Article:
In Volume 1, Issue 2 of the Care Home Nursing Journal Kate Swaffer Chair, CEO & Co-founder, Dementia Alliance International highlights the importance of adaptive language in ensuring the quality of life and wellbeing of the residents are maintained when working in dementia care. In this blog we explore some of Kate’s key points and how we implement them here at Four Seasons Health Care when caring for people with dementia.
Mistaking a cognitive impairment for a challenging behaviour
Drawing on how we use language to express our medical, physical and emotional states Kate highlights how frustration and distress can accumulate when we are unable to freely and easily express ourselves. Kate explains the struggle health care professionals face, “Cognitive impairments should require that staff have knowledge in how to assist with LLN (language, literacy and numeracy) impairments – rather than only seeing them as ‘challenging behaviours’. Unfortunately, I have more often seen people with dementia who have cognitive impairments being seen and labelled as ‘difficult behaviours’, which are then treated with restraint of some kind, rather than impairment to the person’s ability to communicate requiring support and new ways of communicating. To improve dementia care, this needs to change.”
Language in Dementia Care
This poses the question, what can we do as health care professionals to alleviate the distress or prevent it? Kate states, “The language we use is an important component of managing distress in people with dementia. Language defines the way others see the person with dementia, allows others to communicate with them, and it also defines the way we view ourselves and allows us to communicate with others. If people with dementia continue to be labelled (and therefore viewed) as ‘challenging behaviours’, this will continue to marginalise and stigmatise them, and also means the quality of their life, and the care provided for them is less than optimal.”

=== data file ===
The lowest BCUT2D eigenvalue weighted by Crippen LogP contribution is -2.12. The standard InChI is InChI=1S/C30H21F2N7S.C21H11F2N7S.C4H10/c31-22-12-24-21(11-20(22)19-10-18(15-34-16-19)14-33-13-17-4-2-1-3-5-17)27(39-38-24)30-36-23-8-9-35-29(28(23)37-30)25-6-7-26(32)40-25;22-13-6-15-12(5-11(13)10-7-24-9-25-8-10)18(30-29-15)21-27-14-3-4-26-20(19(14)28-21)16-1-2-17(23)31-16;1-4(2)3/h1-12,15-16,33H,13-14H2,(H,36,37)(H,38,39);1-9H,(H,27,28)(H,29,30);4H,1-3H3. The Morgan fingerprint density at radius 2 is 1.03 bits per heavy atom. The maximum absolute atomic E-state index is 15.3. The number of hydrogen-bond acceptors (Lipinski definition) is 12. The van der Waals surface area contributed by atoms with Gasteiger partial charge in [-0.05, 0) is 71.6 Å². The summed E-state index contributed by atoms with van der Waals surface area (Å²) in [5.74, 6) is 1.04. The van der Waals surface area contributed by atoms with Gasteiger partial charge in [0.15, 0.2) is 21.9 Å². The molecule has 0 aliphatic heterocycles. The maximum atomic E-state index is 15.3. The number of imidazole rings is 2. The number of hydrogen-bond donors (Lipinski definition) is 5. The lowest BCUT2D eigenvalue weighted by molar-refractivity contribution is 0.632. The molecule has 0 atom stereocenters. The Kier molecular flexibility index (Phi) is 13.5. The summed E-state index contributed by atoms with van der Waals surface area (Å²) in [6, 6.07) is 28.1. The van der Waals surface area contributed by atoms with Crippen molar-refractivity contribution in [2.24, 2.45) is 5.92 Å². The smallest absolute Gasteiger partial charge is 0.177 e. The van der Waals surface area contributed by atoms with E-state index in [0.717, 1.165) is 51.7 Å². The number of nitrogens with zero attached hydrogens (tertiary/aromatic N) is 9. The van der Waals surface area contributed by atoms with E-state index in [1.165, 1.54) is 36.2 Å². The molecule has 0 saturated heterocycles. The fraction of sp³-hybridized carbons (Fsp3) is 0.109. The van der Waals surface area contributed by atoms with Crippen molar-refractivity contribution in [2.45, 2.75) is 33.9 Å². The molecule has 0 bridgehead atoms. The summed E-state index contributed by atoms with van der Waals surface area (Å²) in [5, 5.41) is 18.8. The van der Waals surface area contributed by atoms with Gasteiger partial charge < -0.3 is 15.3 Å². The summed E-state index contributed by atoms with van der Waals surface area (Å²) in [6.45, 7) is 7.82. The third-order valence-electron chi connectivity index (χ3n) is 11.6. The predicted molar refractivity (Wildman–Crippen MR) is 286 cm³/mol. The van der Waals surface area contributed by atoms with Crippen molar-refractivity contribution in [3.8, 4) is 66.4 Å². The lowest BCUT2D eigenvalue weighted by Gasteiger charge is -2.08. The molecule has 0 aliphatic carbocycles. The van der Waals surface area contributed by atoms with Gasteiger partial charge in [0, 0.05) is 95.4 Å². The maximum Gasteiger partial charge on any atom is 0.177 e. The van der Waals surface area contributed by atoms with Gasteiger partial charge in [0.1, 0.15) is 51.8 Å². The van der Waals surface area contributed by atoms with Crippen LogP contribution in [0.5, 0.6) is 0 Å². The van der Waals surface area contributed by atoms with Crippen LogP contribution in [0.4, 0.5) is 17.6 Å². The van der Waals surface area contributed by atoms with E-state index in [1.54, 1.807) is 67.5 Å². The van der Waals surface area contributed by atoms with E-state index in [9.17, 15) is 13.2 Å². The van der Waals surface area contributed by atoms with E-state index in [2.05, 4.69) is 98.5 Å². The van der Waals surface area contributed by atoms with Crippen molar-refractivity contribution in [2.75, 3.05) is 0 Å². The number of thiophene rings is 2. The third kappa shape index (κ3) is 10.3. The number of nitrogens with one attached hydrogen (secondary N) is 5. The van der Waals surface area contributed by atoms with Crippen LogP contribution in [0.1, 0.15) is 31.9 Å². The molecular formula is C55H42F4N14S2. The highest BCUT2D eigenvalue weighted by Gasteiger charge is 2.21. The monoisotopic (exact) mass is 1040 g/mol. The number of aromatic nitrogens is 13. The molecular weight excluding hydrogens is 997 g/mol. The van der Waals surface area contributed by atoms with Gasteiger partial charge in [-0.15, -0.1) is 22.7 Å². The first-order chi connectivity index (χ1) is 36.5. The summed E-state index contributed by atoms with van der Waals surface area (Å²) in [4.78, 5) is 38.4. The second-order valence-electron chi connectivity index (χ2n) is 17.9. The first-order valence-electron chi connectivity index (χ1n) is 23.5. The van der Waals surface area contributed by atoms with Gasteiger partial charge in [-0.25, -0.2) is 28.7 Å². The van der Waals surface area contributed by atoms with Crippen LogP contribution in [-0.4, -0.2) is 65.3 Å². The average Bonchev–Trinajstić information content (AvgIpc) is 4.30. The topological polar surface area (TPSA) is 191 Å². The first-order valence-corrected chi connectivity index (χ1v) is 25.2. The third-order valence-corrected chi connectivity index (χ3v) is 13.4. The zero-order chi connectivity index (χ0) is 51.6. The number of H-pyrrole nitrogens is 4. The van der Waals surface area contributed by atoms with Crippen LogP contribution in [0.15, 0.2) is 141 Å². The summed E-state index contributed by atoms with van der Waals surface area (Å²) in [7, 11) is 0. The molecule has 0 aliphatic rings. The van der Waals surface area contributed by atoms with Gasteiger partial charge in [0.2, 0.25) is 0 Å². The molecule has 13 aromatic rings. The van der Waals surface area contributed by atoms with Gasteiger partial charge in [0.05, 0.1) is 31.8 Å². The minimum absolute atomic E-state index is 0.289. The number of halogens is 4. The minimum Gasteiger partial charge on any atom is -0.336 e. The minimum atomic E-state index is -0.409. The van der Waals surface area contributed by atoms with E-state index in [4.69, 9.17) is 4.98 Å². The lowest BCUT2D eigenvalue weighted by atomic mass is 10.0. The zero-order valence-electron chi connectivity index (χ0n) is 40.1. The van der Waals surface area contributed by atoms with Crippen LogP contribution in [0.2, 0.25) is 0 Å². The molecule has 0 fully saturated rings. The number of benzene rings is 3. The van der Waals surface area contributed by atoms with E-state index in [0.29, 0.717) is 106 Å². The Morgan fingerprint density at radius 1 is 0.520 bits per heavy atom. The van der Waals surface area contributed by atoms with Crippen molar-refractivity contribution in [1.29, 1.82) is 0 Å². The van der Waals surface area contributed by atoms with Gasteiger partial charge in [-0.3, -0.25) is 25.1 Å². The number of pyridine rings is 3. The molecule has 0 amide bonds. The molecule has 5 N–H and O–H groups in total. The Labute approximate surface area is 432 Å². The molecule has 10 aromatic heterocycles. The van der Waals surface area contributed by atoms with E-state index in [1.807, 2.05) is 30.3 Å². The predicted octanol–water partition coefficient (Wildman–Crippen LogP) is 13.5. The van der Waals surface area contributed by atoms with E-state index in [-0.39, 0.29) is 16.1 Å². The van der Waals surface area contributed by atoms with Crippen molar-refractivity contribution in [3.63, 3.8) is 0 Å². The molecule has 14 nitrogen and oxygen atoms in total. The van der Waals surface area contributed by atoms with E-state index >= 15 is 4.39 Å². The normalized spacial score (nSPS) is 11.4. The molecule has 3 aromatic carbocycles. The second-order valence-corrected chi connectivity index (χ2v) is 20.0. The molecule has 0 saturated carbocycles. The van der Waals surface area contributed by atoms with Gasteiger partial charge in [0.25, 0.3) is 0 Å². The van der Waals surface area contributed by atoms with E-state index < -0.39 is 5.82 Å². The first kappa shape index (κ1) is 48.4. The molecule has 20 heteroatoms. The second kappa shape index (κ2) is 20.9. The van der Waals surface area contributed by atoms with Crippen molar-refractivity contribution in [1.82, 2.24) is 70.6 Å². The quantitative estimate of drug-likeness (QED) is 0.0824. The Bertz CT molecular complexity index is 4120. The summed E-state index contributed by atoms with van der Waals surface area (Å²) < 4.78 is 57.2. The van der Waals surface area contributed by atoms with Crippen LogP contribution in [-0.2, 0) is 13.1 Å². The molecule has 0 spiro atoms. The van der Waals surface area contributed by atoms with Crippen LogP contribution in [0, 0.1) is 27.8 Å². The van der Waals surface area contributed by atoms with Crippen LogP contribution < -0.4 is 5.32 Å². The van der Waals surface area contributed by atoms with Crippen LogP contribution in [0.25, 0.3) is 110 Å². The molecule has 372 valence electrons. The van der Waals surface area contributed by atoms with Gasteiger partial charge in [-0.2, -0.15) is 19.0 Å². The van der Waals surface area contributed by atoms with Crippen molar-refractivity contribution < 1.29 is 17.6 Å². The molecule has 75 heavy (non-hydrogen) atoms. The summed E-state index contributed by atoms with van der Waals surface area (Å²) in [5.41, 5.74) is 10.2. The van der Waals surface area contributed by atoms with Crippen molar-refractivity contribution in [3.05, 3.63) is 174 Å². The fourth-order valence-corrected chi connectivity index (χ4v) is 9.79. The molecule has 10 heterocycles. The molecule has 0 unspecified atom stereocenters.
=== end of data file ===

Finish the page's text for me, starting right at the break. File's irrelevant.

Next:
As Kate highlights, the words we use can strongly influence how others treat or view people with dementia. For example, referring to people with dementia as ‘sufferers’ or ‘victims’ implies that they are helpless. This not only strips people of their dignity and self-esteem but also it reinforces inaccurate stereotypes and heightens the fear and stigma surrounding dementia.
Dementia Voices UK published the DEEP Language Guide featuring recommendations written by 20 people with dementia. The guide highlights that many people with dementia dislike the use of generic terms such as “dementia patient” to refer to all people with dementia, as this implies that they are nothing more than this. It further highlights how the media sometimes use sensationalist language choices when speaking about people with dementia.
DEEP (Dementia Engagement and Empowerment Project) also produce Dementia Diaries, a UK-wide project that brings together people’s diverse experiences of living with dementia as a series of audio diaries. It documents the day-to-day lives of people living with dementia, with the aim of prompting a richer dialogue about the varied forms of the condition as they state, “…Those of us with dementia are experts in our own conditions and have invaluable information to share."
When supporting and caring for people with dementia it is up to us as health care professionals to find ways to communicate using respectful, enabling and empowering language. Here at Four Seasons Health Care we strive to provide the best care possible by empowering our colleagues. Our Dementia Care Framework outlines a set of values and actions we follow to care for our residents and understand dementia from our resident’s perspectives. The Dementia Care Framework helps our colleagues to understand the experiences of an individual living with Dementia and how to respond to distress. The Dementia Care Framework also includes a communication tool kit which helps us to get to know our residents individual stories, build relationships and trust and ultimately enhance our care planning. We are currently rolling out the Dementia Care Framework across the whole UK.